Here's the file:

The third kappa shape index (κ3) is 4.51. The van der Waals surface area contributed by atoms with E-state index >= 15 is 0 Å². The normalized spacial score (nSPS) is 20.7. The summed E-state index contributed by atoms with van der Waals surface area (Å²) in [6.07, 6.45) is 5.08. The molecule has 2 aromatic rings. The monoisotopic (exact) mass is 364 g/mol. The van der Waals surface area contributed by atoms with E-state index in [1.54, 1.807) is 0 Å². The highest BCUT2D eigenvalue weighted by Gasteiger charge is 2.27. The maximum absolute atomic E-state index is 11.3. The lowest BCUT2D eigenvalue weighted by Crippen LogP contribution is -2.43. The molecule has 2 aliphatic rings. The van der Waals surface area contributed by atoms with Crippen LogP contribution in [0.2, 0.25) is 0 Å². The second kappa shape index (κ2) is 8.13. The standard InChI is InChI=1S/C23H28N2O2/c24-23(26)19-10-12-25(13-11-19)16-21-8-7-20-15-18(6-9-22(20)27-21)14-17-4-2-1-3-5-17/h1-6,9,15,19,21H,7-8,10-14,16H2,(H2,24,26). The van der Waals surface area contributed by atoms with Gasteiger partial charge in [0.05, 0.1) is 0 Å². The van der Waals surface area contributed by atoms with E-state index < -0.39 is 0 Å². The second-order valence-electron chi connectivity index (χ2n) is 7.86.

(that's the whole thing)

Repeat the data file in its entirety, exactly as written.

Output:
The third kappa shape index (κ3) is 4.51. The van der Waals surface area contributed by atoms with E-state index >= 15 is 0 Å². The normalized spacial score (nSPS) is 20.7. The summed E-state index contributed by atoms with van der Waals surface area (Å²) in [6.07, 6.45) is 5.08. The molecule has 2 aromatic rings. The monoisotopic (exact) mass is 364 g/mol. The van der Waals surface area contributed by atoms with E-state index in [1.54, 1.807) is 0 Å². The highest BCUT2D eigenvalue weighted by Gasteiger charge is 2.27. The maximum absolute atomic E-state index is 11.3. The lowest BCUT2D eigenvalue weighted by Crippen LogP contribution is -2.43. The molecule has 2 aliphatic rings. The van der Waals surface area contributed by atoms with Crippen LogP contribution in [0.2, 0.25) is 0 Å². The second kappa shape index (κ2) is 8.13. The standard InChI is InChI=1S/C23H28N2O2/c24-23(26)19-10-12-25(13-11-19)16-21-8-7-20-15-18(6-9-22(20)27-21)14-17-4-2-1-3-5-17/h1-6,9,15,19,21H,7-8,10-14,16H2,(H2,24,26). The van der Waals surface area contributed by atoms with Gasteiger partial charge in [0.05, 0.1) is 0 Å². The van der Waals surface area contributed by atoms with E-state index < -0.39 is 0 Å². The second-order valence-electron chi connectivity index (χ2n) is 7.86.